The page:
Keynote by Jina B. Kim and Sami Schalk
“Integrating Race, Transforming Feminist Disability Studies.”
What would feminist disability studies look like if it were grounded in feminist of color theory? In this talk, we demonstrate how feminist of color writing, theory, and activism can offer new approaches and sites of analysis for feminist disability studies, advancing a framework that we call feminist-of-color disability studies. Feminist-of-color disability studies is an intellectual, theoretical, and political project that simultaneously acknowledges existing critical race work in feminist disability studies, claims work in feminist of color scholarship not recognized as disability studies, and sets forth an agenda to transform feminist disability studies by drawing attention to how its unacknowledged whiteness has shaped the boundaries and methods of the field thus far.
Jina B. Kim is an assistant professor of English and the study of women and gender at Smith College. Her research engages the intersections of feminist disability, feminist-of-color, and ethnic US literary studies. Her manuscript, Anatomy of the City: Race, Disability, and US Fictions of Dependency, examines the discourse of public dependency in the literary-cultural afterlife of 1996 US welfare reform. Her work has appeared or is forthcoming in Disability Studies Quarterly, Lateral: Journal of the Cultural Studies Association, Signs: Journal of Women and Culture in Society, Disability Studies and the Environmental Humanities (University of Nebraska Press), and Asian American Literature in Transition (Cambridge University Press).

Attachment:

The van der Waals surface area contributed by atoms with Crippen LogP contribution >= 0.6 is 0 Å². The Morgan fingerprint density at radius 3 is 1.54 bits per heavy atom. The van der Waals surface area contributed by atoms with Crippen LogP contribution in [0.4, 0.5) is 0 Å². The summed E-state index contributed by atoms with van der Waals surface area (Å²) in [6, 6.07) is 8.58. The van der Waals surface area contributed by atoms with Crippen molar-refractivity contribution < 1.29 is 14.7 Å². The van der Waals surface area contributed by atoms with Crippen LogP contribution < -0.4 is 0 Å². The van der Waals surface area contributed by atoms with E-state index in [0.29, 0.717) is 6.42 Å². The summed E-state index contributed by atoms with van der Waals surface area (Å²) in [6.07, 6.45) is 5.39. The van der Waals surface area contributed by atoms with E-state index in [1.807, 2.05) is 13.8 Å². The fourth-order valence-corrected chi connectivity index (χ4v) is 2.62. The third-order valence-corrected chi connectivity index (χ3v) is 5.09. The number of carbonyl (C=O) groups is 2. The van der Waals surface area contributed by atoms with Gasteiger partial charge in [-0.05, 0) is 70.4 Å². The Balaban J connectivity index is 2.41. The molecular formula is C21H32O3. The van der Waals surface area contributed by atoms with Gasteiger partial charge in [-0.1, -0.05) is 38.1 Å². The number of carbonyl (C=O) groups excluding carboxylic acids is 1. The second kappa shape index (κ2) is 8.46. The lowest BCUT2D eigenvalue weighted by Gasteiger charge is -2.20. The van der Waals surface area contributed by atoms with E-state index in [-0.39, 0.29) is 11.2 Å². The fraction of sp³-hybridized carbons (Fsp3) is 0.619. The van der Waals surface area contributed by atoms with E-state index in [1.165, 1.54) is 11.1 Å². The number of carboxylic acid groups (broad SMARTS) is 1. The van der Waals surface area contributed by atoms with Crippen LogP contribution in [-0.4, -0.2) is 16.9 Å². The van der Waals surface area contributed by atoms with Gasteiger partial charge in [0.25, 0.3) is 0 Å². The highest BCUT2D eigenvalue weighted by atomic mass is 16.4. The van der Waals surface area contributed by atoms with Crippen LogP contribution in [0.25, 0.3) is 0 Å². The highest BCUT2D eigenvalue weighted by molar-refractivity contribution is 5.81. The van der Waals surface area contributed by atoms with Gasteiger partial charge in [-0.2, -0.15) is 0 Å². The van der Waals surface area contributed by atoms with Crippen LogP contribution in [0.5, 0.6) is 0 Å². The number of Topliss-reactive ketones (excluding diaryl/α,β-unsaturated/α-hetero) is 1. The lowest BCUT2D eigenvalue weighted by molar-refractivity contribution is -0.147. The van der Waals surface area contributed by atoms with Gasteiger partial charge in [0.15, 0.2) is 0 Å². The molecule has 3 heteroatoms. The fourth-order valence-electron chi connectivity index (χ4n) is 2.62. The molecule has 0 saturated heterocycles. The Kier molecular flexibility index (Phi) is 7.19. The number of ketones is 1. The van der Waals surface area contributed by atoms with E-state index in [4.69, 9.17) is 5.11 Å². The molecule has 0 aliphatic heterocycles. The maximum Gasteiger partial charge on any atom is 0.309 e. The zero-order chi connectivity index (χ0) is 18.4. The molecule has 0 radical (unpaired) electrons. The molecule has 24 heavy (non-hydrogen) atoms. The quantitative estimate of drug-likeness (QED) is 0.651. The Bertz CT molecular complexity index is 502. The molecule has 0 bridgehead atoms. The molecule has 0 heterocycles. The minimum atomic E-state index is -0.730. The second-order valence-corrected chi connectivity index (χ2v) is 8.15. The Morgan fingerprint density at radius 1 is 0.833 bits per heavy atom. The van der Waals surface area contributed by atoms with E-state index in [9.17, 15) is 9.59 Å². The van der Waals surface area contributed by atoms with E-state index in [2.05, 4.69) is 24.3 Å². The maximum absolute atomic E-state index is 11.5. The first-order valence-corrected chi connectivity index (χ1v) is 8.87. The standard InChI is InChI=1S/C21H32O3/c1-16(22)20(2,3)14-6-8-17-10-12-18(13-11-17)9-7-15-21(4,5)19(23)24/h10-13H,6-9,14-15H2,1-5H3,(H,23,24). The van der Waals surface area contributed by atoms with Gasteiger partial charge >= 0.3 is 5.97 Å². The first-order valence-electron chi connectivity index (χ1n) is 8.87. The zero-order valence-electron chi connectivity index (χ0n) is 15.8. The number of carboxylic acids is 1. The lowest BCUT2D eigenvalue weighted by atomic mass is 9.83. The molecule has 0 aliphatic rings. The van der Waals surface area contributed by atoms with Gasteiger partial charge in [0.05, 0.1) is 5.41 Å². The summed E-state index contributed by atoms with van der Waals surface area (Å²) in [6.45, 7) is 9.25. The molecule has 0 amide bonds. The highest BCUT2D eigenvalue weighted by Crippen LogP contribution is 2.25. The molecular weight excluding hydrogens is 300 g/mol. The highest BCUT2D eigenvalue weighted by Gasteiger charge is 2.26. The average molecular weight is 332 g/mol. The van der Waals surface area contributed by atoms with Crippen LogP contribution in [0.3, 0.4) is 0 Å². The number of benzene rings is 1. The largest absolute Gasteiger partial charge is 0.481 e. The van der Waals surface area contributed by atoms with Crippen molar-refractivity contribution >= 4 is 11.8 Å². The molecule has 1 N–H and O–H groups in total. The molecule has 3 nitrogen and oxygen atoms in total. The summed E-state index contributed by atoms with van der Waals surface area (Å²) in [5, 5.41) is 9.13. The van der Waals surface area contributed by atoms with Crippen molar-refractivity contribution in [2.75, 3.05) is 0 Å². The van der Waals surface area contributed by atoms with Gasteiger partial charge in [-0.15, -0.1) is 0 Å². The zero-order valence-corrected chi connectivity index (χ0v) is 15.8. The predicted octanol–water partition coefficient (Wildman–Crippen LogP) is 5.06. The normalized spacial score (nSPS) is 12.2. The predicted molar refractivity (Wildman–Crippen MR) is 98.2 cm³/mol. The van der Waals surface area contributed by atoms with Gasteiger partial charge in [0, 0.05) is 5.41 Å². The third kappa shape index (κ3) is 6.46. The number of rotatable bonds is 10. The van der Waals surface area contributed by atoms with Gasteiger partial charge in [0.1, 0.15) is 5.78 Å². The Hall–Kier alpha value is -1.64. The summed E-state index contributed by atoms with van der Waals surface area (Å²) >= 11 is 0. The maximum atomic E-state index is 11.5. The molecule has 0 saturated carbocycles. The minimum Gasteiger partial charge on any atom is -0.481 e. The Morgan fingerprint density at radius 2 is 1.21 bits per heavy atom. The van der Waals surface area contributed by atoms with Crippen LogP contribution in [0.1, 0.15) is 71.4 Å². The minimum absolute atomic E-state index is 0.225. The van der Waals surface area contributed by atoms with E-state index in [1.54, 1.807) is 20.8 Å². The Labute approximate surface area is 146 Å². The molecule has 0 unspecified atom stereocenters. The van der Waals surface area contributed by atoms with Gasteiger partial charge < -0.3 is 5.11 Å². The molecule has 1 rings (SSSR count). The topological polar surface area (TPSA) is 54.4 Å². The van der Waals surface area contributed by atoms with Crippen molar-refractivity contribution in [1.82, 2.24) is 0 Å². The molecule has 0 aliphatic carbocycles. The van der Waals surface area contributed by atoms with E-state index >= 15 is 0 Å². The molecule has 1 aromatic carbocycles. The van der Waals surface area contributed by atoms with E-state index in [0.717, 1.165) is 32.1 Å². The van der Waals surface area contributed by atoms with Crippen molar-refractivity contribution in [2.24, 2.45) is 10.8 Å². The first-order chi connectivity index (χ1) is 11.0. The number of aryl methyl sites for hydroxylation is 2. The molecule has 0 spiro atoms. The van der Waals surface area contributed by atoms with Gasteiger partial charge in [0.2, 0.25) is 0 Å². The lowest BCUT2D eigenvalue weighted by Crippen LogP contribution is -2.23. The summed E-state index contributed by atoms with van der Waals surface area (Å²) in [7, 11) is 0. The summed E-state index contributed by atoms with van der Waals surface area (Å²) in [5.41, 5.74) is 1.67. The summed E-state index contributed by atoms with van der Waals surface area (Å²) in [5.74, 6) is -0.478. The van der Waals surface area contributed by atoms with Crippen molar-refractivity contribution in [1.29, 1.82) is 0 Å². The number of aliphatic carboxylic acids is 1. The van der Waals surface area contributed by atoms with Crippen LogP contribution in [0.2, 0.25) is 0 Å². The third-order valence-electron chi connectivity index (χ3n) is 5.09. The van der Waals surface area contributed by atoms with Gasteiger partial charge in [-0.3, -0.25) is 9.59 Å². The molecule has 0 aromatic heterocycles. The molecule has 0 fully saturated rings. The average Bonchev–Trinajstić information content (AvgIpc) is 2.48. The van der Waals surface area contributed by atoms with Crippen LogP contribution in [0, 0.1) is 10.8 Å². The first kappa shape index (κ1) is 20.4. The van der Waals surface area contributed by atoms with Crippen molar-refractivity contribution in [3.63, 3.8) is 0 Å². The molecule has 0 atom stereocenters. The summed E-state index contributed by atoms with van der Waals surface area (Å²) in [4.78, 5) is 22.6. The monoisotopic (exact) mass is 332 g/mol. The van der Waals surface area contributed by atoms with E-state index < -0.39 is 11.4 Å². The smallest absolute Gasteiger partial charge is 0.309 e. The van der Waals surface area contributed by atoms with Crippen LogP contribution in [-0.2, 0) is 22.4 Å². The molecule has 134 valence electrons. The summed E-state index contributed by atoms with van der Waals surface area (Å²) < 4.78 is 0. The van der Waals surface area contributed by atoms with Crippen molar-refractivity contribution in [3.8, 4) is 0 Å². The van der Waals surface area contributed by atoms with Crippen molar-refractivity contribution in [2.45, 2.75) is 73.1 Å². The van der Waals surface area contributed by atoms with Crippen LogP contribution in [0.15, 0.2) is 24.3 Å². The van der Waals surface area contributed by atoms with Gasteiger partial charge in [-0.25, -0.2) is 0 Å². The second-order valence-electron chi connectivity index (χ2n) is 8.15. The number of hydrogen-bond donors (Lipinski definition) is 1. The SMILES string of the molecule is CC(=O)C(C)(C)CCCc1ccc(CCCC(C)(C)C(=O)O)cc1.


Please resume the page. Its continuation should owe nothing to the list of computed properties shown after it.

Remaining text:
Sami Schalk is an assistant professor of Gender & Women’s Studies at the University of Wisconsin-Madison. Her research focuses on disability, race and gender in contemporary American literature & culture. Schalk’s first book, Bodyminds Reimagined: (Dis)ability, Race and Gender in Black Women’s Speculative Fiction, was published by Duke University Press in 2018. She is currently working on a second book on disability politics in post-Civil Rights black activism.
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Co-sponsored by Disability Studies, the Disability Studies Graduate Student Association, the Office of Diversity and Inclusion, the Student Life Multicultural Center, the Department of Comparative Studies and Project Narrative, the Graduate Association for Mental Health Action and Advocacy, the English Graduate Organization, the Graduate Association of Diversity Educators, the Office of the ADA Coordinator, and M+A Architects.